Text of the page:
As MLB's Oakland Athletics prepare to abandon their home in the Bay Area of California for a future in the desert of Las Vegas, not everyone in Sin City is welcoming the franchise with open arms.
Mayor Carolyn Goodman criticized the team's plan to construct a new $1.5 billion, 30,000-seat stadium on the Las Vegas Strip, replacing the historic Tropicana casino and resort. In Tuesday's episode of the "Front Office Sports Today" podcast, Goodman said the A's relocation plan "does not make sense" and that the franchise should pitch a new plan that keeps the team in Oakland.
"I personally think they’ve got to figure out a way to stay in Oakland and make their dream come true," she said.
Goodman also questioned whether the 9-acre plot of land where the Tropicana currently sits would even be large enough for a new stadium.
"There are a lot of questions about whether that's going to fit," she added.
Goodman had previously proposed for the A's to build on a less-congested site in north Las Vegas. However, the mayor and the city don't have jurisdiction over whether the team wants to move to the Strip, as it's technically an unincorporated town located outside Las Vegas city limits and governed by Clark County.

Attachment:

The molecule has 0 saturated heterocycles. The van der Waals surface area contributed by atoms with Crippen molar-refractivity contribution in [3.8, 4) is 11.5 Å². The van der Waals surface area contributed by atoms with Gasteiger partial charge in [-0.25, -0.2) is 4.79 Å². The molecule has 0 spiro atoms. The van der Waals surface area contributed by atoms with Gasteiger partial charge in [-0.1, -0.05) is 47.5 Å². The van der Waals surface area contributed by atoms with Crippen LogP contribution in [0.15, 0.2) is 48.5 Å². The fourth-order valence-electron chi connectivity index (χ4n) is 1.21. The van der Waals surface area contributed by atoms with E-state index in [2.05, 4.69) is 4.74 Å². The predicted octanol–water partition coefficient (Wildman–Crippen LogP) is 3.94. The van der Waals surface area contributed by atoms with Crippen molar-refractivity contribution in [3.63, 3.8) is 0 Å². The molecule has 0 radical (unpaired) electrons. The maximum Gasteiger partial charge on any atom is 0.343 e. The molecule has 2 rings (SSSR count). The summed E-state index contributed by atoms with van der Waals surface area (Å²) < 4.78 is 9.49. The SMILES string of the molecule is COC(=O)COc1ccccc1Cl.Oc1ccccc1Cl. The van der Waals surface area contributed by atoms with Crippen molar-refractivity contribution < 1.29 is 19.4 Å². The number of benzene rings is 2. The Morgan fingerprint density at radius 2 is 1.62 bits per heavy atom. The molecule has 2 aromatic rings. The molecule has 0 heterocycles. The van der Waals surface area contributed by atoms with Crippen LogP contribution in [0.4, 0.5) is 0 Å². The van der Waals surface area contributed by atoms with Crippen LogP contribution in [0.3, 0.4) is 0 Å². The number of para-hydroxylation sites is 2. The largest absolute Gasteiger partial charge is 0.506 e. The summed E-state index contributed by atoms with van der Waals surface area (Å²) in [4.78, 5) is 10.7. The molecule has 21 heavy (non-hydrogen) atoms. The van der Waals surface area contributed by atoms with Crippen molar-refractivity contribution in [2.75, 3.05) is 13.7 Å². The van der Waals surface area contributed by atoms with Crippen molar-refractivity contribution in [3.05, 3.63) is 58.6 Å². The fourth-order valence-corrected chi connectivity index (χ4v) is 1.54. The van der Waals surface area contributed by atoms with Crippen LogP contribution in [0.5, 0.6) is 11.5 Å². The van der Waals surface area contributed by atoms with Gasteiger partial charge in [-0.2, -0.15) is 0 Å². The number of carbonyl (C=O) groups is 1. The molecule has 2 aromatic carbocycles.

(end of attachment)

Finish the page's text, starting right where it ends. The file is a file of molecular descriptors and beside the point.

Goodman clarified Tuesday on social media that she is excited about the idea of having a professional baseball team in Las Vegas, but doesn't think relocating the A's was the best option available.
"It is my belief that in their perfect world the ownership of the A's would like to have a new ballpark on the water in Oakland and that the ownership and government there should listen to their great fans and try to make that dream come true," Goodman said in a post on X. "Should that fail, Las Vegas has shown that it is a spectacular market for major league sports franchises."
Statement on today’s conversation about the Oakland A’s. pic.twitter.com/3dOXfFuq3d
— Carolyn G. Goodman (@mayoroflasvegas) February 6, 2024
A's owner John Fisher has maintained that he intends to move the team to its new location on the Strip in time for the 2028 MLB season. However, the team's lease at the Oakland Coliseum expires after next season, making it unclear where exactly the A's plan to host home games from 2025 to 2027.
There are also legal challenges holding up $380 million in public funding for the team's Las Vegas project. The Strong Public Schools Nevada political action committee filed a lawsuit Monday seeking to prevent taxpayer dollars from being used to build the new stadium.
Another group affiliated with the state's teachers union has also filed a ballot petition to have the matter put to a vote. However, it was ultimately rejected by a judge and is pending an appeal.
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